I think you sound very entitled, and whilst yes you do have the right to feel hurt that your Dad doesn't want to help his own daughter out, to suggest you just cut him off because of it is a bit pathetic.

JaquelineHyde Wed 08-May-13 13:25:09

And actually the person I would be bloody furious at would be your sister.

She is being a shit stirring bitch, you didn't need to know about a private conversation she had with your Dad and has told you knowing how much it would hurt.

Not the action of someone trying to help at all!

themaltesecat Wed 08-May-13 15:39:01

Our kid has grandparents, neither of whom I can leave her with for as much as twenty minutes (both too scatty and not physically fit enough). You just have to get on with it.

Nanny0gg Wed 08-May-13 17:41:28

I am very involved with my DGC, which I am happy about. I have had one overnight once. I would do it in an emergency, or if DC needed a break, but I'll be honest, I don't want to. I'm not that kind of Grandma and I don't enjoy overnighters.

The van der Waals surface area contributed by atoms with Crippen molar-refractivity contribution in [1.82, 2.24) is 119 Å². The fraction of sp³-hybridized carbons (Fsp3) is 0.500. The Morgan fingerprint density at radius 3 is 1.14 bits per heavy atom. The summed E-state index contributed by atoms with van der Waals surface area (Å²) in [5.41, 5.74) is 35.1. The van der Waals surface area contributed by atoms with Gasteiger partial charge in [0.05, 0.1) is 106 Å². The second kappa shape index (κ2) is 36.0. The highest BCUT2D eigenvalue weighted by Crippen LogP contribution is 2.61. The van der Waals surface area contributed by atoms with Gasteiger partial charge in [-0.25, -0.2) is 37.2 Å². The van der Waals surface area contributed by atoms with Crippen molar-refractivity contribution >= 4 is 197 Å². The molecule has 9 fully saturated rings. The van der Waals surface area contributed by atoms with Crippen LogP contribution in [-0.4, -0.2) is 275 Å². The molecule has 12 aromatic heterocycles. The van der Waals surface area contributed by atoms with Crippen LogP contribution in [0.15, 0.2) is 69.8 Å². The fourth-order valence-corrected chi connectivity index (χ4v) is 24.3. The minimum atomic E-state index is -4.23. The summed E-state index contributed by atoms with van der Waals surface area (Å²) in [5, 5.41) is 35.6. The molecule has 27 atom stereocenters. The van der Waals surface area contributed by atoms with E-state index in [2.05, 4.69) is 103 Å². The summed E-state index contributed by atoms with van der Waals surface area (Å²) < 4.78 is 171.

If your dad has never been involved, what on earth makes you think he would be able to cope and in fact, that your DS would have been happy about it.
I think you need to explore other options, but I actually don't think it's your father's fault in this instance.

lordleofric Wed 08-May-13 17:45:15

We get no help. My DM is too busy looking after my DB's children.

AndTheBandPlayedOn Wed 08-May-13 18:18:36

No help here. Ilgp would have sil' s dc over for the entire summer, every summer. But I just had the feeling that wouldn't apply to me and my dc, and I was right.

Fragglewump Wed 08-May-13 18:23:44